03 February 2007

A woman's first layer of defense

The male fantasy that underneath an attractive, well-dressed professional woman's business suit lies a landscape of scalloped French lace, black mesh boyshorts and Alessandra-Ambrosio-esque cleavage is for the most part, just that -- a fantasy.

But it doesn't have to be.

Now, before you jump to conclusions, I'm not saying we should wear push-up bras and tap-pants to fulfill our male colleagues' wildest dreams. I'm also not saying undergarments should be a higher priority or even an equal priority to our outermost layers. What I am saying, however, is that if your budget has some extra room and you'd like a daily reminder that your feminine wiles still exist, why not look beyond the traditional Macy's-Labor-Day-sale cotton lingerie and indulge in a little acceptable inappropriateness no one at the office knows about but you?

Just like a confidence color, complementary lingerie (i.e. pieces that may not match exactly but still look good together) affords a woman that extra bit of empowerment she needs to get through an emotionally or professionally challenging day.

One myth I want to dispel up front is that sexier lingerie pieces are prohibitively more expensive than their more demure counterparts. That is just not true. The suburban Mom's favorite comfort bra brands - Wacoal, Olga, Warner, Natori, and Maidenform - have an average price for a bra and pair of regular briefs of approximately $35 and $12, respectively. The set Marisa Miller is wearing at right, the Tattoo-embroidered demi bra and matching thong, are only slightly more expensive at $38 and $18, respectively. And if you shop for lingerie like my friends and I do - by building your schedules around Victoria's Secret semi-annual sales in early June and January - those prices drop by 25 to 60 percent.

The second myth I would like to lay to rest is that sexy lingerie is too textured to wear under professional clothing. Though this assumption holds a bit more traction than the one previously discussed, it is still possible to wear a contemporary, make-your-Grandmother-blush bra underneath that ivory silk cap-sleeved button-up. This lightly-lined plunge bra, also from Victoria's Secret, has no raised seams and is perfect for those thin fabrics that show even the most subtle textures. The difference between this bra and a Wacoal t-shirt bra is that this one plunges and has specially-designed wiring to not only push your lady bits up and together but to display more of their curvature as well.

The last undergarment-related issue I would like to raise is one several of my readers have asked me to address, and that is the VPL. For those of you who don't watch the E! Network's Glamour Magazine specials, VPL stands for "visible panty line." If your trousers and skirts fit as they should, you should not be able to wear a brief or even a bikini underneath it. Hosiery helps mask the line, but in most cases, it's not enough. In these circumstances, slipping on a pair of backless underwear is less an issue of fashion than it is about function. The hottest young thing in a perfectly fitted Diane von Furstenberg twill suit risks vitiating all of her outfit's success if she shows a VPL. It's that devastating, that unforgiving.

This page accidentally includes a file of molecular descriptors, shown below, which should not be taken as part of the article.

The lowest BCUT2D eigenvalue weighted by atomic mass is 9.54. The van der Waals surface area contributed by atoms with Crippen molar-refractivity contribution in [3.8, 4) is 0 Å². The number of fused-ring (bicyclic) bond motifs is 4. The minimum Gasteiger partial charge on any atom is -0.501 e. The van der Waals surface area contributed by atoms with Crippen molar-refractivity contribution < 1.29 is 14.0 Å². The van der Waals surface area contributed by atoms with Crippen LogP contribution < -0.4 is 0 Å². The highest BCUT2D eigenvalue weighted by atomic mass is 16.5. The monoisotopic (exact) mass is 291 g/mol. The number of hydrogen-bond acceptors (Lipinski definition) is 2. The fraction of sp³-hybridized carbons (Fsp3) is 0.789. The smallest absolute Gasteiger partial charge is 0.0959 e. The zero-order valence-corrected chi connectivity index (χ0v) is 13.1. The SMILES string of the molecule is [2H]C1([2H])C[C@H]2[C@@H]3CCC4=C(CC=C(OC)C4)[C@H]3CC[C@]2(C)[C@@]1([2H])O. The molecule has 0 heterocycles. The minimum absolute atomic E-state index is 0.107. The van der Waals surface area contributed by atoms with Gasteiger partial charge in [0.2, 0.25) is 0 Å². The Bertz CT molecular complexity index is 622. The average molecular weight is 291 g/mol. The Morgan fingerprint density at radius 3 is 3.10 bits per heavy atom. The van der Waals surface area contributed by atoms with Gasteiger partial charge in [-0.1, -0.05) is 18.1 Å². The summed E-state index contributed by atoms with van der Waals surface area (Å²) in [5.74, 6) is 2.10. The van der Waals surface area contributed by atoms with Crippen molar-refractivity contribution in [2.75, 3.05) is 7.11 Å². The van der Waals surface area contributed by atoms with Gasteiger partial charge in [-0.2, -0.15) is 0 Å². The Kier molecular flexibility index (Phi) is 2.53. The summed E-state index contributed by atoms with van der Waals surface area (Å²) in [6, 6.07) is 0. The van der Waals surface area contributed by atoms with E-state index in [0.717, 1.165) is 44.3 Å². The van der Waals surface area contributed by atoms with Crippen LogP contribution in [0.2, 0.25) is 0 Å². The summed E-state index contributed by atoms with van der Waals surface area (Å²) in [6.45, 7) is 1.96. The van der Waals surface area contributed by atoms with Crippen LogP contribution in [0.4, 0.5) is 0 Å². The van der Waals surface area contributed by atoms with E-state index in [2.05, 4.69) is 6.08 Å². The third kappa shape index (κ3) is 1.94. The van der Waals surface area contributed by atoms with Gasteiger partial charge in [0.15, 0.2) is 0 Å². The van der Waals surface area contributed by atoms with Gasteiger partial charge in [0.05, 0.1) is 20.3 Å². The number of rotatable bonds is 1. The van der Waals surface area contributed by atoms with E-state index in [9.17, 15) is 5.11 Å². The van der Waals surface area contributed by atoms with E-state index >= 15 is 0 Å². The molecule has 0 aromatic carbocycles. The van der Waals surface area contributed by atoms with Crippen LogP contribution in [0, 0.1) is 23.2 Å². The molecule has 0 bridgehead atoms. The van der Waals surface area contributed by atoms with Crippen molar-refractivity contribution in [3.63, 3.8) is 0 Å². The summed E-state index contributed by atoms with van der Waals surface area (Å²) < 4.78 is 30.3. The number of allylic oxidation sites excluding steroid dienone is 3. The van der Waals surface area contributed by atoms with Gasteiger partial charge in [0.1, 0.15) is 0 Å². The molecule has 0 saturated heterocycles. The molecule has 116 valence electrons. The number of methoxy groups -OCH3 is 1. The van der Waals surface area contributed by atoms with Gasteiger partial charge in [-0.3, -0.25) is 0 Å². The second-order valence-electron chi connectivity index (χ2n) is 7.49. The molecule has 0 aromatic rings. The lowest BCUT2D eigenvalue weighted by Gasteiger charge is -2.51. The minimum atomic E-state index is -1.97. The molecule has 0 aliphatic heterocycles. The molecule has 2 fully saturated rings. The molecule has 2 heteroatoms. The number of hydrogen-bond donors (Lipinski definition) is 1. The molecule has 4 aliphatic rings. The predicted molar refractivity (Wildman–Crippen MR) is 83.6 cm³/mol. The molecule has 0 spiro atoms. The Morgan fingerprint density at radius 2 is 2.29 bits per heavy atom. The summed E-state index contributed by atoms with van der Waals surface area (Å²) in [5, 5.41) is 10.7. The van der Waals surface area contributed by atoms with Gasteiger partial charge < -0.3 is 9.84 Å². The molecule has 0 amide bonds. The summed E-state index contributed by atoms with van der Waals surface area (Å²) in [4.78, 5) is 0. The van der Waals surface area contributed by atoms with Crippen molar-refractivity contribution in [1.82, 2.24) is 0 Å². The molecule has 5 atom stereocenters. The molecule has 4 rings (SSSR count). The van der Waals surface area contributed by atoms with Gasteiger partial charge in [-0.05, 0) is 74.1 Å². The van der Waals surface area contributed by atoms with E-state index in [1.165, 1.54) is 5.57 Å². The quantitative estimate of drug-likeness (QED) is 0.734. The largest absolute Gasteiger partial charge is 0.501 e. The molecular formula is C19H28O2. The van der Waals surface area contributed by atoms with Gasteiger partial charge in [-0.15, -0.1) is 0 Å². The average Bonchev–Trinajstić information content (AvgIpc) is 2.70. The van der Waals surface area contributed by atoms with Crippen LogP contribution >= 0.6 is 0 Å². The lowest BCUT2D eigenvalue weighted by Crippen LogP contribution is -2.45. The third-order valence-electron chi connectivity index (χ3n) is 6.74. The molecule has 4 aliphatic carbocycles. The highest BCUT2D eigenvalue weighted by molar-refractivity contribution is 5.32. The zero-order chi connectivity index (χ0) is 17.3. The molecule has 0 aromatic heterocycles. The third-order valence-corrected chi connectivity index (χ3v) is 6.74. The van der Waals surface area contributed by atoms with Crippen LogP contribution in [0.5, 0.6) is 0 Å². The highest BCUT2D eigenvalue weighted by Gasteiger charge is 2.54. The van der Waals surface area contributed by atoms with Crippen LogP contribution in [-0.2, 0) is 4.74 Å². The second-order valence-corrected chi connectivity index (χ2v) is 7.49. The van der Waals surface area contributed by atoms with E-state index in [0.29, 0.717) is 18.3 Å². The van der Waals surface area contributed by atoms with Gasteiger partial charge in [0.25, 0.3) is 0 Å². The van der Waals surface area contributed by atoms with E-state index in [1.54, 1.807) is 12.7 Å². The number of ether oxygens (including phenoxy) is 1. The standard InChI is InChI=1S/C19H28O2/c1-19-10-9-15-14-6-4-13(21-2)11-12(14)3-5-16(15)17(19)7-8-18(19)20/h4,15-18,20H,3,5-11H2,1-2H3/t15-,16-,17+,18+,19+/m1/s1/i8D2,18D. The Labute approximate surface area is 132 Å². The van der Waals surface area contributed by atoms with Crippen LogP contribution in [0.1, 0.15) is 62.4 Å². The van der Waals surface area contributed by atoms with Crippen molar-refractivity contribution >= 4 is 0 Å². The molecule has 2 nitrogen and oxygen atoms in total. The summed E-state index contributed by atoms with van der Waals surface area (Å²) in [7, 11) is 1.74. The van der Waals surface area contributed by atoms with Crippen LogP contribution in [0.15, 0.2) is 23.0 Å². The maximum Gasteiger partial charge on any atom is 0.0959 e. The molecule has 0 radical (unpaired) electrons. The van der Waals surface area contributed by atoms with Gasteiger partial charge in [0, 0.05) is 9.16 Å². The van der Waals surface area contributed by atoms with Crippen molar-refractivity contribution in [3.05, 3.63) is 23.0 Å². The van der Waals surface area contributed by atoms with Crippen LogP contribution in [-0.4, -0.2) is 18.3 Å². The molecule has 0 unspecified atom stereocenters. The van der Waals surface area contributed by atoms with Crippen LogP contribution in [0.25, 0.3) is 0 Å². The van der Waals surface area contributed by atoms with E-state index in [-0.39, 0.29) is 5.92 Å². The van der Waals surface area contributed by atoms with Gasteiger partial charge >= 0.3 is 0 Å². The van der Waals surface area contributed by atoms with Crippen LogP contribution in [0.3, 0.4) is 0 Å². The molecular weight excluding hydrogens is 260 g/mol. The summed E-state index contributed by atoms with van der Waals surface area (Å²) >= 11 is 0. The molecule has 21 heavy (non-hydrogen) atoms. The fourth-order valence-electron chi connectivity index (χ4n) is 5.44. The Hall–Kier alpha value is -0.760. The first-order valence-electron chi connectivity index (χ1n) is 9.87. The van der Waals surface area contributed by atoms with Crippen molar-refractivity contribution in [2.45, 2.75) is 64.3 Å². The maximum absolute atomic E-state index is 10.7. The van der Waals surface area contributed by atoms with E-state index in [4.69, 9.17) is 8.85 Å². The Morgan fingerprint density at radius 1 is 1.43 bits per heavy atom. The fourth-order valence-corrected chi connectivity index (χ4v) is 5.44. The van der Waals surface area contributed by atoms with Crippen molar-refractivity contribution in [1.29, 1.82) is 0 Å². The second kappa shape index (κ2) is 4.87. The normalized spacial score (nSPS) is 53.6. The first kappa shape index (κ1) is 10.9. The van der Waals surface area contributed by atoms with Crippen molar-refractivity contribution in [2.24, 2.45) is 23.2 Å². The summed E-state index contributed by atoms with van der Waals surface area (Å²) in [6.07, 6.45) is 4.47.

There are several ways to avoid being a VPL offender. There's the thong, the G-string and my and my friend W's recent go-to choice: the Brazilian-cut tanga (pictured at right). I would show it from the back but for those of you who load this site during your lunch hour, I want to save you from receiving that embarrassing company e-mail chiding you for downloading porn. Instead, I'll just tell you that the difference between the tanga and a traditional thong is that the former has a more gradual cut similar to its front whereas the latter tends to have a significantly larger front-to-back fabric ratio.

My last piece of advice is to buy undergarments in colors like black, brown, nude, ivory, and red and in classic textures like mesh, lace, and satin-- in other words, colors and textures that can easily mix and match and therefore, give you dozens more bra/underwear permutations than you would have with either flower, stripe, or animal prints. Those with a different base and trim color - like this brown and white pair - are especially good investments for this reason.

And though I advise you not to wear winter hats with puff balls to work because they're unprofessional, it's not the same with underwear. If that pair of bejeweled Hello Kitty boyshorts is what you need to give a kick-ass briefing, then by all means, wear them.

Just make sure you pair them with a trouser or skirt in a heavier material. No need to grandstand your underwear seams or the outline of a cartoon cat's face.


a fan said...

it's going to be very difficult to look at you now and not wonder what's going on underneath the covers.

thanks a lot.

Johanna said...

Just rolled in and saw your comment.

Please, as if you didn't wonder *before* you read this posting what was going on under there.

I'm onto you, "a fan."

a fan said...

touché, darling.


sleep tight.

DC Celine said...

Yes, I'm all for looking good underneath, too...but there's this little matter of support...as far as I can tell, all things lacy and pretty are plain ol' crap in the support department.

Johanna said...

Yikes, totally forgot to address support in this piece. You're right-on, DC Celine, lack of support can be prohibitive in the lingerie department.

For those above a DD-cup, there really are very few options available that don't look like nursing bras. Plus, they usually cost $5-15 more than their smaller counterparts.

Shucks all around. I'll think about this one, do some research, and do an version 2.0 as soon as possible.